Panorama Le Chardon
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Europäisches Barockorchester Le Chardon

When building flutes, the important work begins much earlier than one thinks. Measuring the original has to be done very carefully and accurately. The next step is to cut wood and dry it properly without cracks. I mainly use ebony, blackwood or boxwood. Other wood like the plum tree or other fruit trees is also acceptable. Due to the lack of availability, one has to handcraft some special tools for making flutes.

The following pictures show roughly how to make a right hand joint for a traversflute. Drilling the fingerholes and intonation follows later, first with a drill and then with small knives or with a small milling cutter.


A roughly sawn squared timber is fixed and turned until round.






The turned wood is now drilled through.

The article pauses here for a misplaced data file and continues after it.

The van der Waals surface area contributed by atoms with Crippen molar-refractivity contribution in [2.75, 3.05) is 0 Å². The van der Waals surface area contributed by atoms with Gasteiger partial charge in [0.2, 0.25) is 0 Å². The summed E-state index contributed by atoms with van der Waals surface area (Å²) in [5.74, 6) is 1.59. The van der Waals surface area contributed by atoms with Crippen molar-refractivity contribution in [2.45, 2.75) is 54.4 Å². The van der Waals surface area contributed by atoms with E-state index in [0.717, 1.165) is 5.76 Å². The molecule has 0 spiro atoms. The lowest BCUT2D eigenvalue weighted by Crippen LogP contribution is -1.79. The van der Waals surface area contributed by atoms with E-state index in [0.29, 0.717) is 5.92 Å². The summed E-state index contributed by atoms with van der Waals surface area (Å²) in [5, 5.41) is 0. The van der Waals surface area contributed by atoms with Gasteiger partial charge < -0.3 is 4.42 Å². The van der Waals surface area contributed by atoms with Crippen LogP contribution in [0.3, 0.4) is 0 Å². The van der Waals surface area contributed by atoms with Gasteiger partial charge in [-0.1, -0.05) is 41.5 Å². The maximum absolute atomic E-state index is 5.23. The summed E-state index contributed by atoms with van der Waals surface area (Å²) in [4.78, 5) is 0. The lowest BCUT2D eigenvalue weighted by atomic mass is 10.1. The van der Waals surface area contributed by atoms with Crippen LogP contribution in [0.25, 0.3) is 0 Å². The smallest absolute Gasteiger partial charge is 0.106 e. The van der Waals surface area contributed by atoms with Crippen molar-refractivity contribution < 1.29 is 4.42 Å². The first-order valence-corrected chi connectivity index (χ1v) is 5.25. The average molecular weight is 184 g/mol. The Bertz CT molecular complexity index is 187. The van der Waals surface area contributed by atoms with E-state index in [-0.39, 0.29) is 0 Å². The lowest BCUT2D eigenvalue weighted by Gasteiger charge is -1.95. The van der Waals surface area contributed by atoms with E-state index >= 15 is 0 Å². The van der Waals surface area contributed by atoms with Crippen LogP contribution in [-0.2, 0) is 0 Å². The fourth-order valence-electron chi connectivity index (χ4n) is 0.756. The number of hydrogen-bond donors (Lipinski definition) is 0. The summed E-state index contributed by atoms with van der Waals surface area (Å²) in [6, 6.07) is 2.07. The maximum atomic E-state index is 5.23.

Here I use a handcrafted reemer to widen the bore to the measurement data of the original flute. The bore is now unregularily conical like that of the original.





To position the ivory ring, I turn the wood to  half a milimeter thickness. The flute joint is stuck on two precisely turned pieces of wood. There is a constant risk of cracking the joint.





Here you can see the turned piece and the accurately fitting ring I made of artificial ivory. Ring and piece will now be glued together.





Now the glued piece will be turned again.






In this picture you can see how I take away some wood with a chisel to get it correctly shaped.





The embelishment is done first,later rest of the joint will be turned.






Now the shape is identical to that of the original. Polishing the wood comes next.





The last step is to turn the tenon for the pieces should be able to fit together.